So, what does it say about Birmingham voters that they re-elected Mayor Randall Woodfin in a landslide against seven other candidates, including a former mayor and a current Jefferson County commissioner?
Voters in Birmingham are happy with Woodfin. And as they should be. Woodfin certainly has his detractors – all politicians do. But it’s difficult to point to any particular area where Woodfin fell short in his initial term as mayor.
Take the COVID pandemic. Woodfin acted as the science said to act. He continues to weather the COVID storm, but he’s not passive. He and his capable staff are always looking for ways to mitigate the virus.
When Republicans through the state were fighting against mask mandates and such, Woodfin and the Birmingham City Council went their own way. Health officials said mask mandates would help lessen COVID’s impact, so Birmingham required a mask mandate.
That mask mandate covers any of the city’s public venues, like libraries, city office buildings, city-owned athletic facilities, and the bus service. It’s the smart decision to make.
Birmingham City Schools also require masks be worn by students, teachers, and other school officials. It makes sense, folks. Common sense – something too many Alabamians seem to lack.
I teach at UAB, and we have a mask mandate there as well. I have four, back-to-back English classes on Mondays, Wednesdays, and Fridays, and my students and I are masked throughout our classes. Indeed, I double mask, and lecture in that reality. (I do not have trouble breathing – or talking).
The Birmingham Promise scholarships started during Woodfin’s administration. That gives students in Birmingham City Schools an opportunity to attend public colleges and universities in Alabama tuition free for four years. Some of these students would never have been able to afford college without the program. I know, because I teach some of them. They are finestudents who only needed a chance to show what they could do post-high school.
Consider that against seven other candidates, Woodfin drew more than 64 percent of the vote (64.3 to be exact). His next opponent, County Commissioner Lashunda Scales managed only 20.8 percent. And former mayor William Bell, a paltry 9.1 percent. (Let’s hope Bell, who was a good mayor during his time, knows now that his time has passed).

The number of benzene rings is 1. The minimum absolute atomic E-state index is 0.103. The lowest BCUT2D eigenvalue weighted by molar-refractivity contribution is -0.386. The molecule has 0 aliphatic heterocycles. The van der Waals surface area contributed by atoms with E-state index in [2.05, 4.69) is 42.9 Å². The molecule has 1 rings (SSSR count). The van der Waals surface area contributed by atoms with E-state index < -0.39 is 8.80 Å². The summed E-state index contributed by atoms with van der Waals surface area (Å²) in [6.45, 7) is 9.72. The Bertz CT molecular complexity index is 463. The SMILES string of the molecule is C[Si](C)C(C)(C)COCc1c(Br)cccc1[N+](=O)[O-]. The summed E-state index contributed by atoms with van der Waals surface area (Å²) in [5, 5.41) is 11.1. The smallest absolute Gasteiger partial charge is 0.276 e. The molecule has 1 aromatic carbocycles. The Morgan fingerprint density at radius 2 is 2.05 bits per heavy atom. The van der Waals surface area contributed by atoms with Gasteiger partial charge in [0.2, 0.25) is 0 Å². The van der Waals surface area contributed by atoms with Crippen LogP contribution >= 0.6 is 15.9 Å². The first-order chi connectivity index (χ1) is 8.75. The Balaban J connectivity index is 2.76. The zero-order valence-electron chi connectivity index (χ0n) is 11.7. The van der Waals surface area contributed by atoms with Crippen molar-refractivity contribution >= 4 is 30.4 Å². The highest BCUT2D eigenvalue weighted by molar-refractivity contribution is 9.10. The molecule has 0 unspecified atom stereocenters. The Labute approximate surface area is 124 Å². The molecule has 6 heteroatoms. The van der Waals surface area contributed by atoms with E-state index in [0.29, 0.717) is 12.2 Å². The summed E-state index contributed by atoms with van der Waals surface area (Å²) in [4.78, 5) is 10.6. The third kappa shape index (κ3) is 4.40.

Scales, meanwhile, ran a free race. Not that it didn’t cost her any campaign funds. Sure, it did, and she had them to spend. But she had nothing on the line politically. If she lost the mayor’s race – which she did devastatingly – she just returns to the commission and waits for the next political opportunity. Her term runs until 2022.
Waiting for political opportunity is what Scales does: Keep a lookout for something she can climb to, regardless of where she’s standing at the moment, as long as it doesn’t cost her the current position she’s in. We’ll see what she runs for when her commission term ends, but it behooves her voters (in District 1) to remember that she didn’t want to represent them any longer on the County Commission. So, she took a long shot at becoming mayor, and she got clobbered but lost nothing.
Woodfin may very well be building a dynasty. When he ran in 2017 for his first term against incumbent Mayor William Bell, he and Bell ended up in a runoff with 10 other candidates tossed to the side. In that runoff, Woodfin won 59 percent to 41 percent.
This time, Woodfin took more than 64 percent of the vote against seven other opponents. His dominance is growing. And with his smarts, his dedication to Birmingham, his campaign team (they knocked on 50,000 doors in 2017, Woodfin says, but 80,000 doors this time), and his City Hall staff, he is in a great position to continue to do great things for Birmingham.
I say: Congratulations, Mayor Woodfin. Keep up the good work for the Magic City.
Joey Kennedy, a Pulitzer Prize winner, writes a column every week for Alabama Political Reporter. Email: [email protected].